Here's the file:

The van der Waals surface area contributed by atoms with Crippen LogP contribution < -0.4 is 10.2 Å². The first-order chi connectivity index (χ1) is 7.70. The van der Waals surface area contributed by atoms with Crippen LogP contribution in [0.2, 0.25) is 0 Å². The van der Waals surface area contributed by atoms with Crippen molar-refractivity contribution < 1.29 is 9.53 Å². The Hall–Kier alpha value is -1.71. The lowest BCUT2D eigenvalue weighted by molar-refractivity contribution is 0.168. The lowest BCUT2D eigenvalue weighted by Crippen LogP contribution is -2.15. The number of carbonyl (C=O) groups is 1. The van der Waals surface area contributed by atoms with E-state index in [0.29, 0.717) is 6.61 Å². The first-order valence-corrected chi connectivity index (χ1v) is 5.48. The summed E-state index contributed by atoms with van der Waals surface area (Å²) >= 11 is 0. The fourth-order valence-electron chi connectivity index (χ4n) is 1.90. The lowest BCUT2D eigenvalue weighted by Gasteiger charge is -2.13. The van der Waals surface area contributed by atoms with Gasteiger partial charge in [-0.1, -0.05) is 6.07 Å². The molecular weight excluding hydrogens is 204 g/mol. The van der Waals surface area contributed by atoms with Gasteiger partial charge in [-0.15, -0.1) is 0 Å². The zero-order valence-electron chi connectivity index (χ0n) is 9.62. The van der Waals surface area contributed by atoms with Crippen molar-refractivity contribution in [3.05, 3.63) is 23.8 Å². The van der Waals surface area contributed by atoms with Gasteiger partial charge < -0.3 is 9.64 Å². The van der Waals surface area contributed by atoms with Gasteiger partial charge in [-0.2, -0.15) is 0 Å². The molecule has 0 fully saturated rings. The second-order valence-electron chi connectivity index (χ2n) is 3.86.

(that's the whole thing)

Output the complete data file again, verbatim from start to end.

The van der Waals surface area contributed by atoms with Crippen LogP contribution < -0.4 is 10.2 Å². The first-order chi connectivity index (χ1) is 7.70. The van der Waals surface area contributed by atoms with Crippen LogP contribution in [0.2, 0.25) is 0 Å². The van der Waals surface area contributed by atoms with Crippen molar-refractivity contribution < 1.29 is 9.53 Å². The Hall–Kier alpha value is -1.71. The lowest BCUT2D eigenvalue weighted by molar-refractivity contribution is 0.168. The lowest BCUT2D eigenvalue weighted by Crippen LogP contribution is -2.15. The number of carbonyl (C=O) groups is 1. The van der Waals surface area contributed by atoms with E-state index in [0.29, 0.717) is 6.61 Å². The first-order valence-corrected chi connectivity index (χ1v) is 5.48. The summed E-state index contributed by atoms with van der Waals surface area (Å²) >= 11 is 0. The fourth-order valence-electron chi connectivity index (χ4n) is 1.90. The lowest BCUT2D eigenvalue weighted by Gasteiger charge is -2.13. The van der Waals surface area contributed by atoms with Gasteiger partial charge in [-0.1, -0.05) is 6.07 Å². The molecular weight excluding hydrogens is 204 g/mol. The van der Waals surface area contributed by atoms with Gasteiger partial charge in [-0.15, -0.1) is 0 Å². The zero-order valence-electron chi connectivity index (χ0n) is 9.62. The van der Waals surface area contributed by atoms with Crippen molar-refractivity contribution in [3.05, 3.63) is 23.8 Å². The van der Waals surface area contributed by atoms with Gasteiger partial charge < -0.3 is 9.64 Å². The van der Waals surface area contributed by atoms with Gasteiger partial charge in [-0.2, -0.15) is 0 Å². The molecule has 0 fully saturated rings. The second-order valence-electron chi connectivity index (χ2n) is 3.86.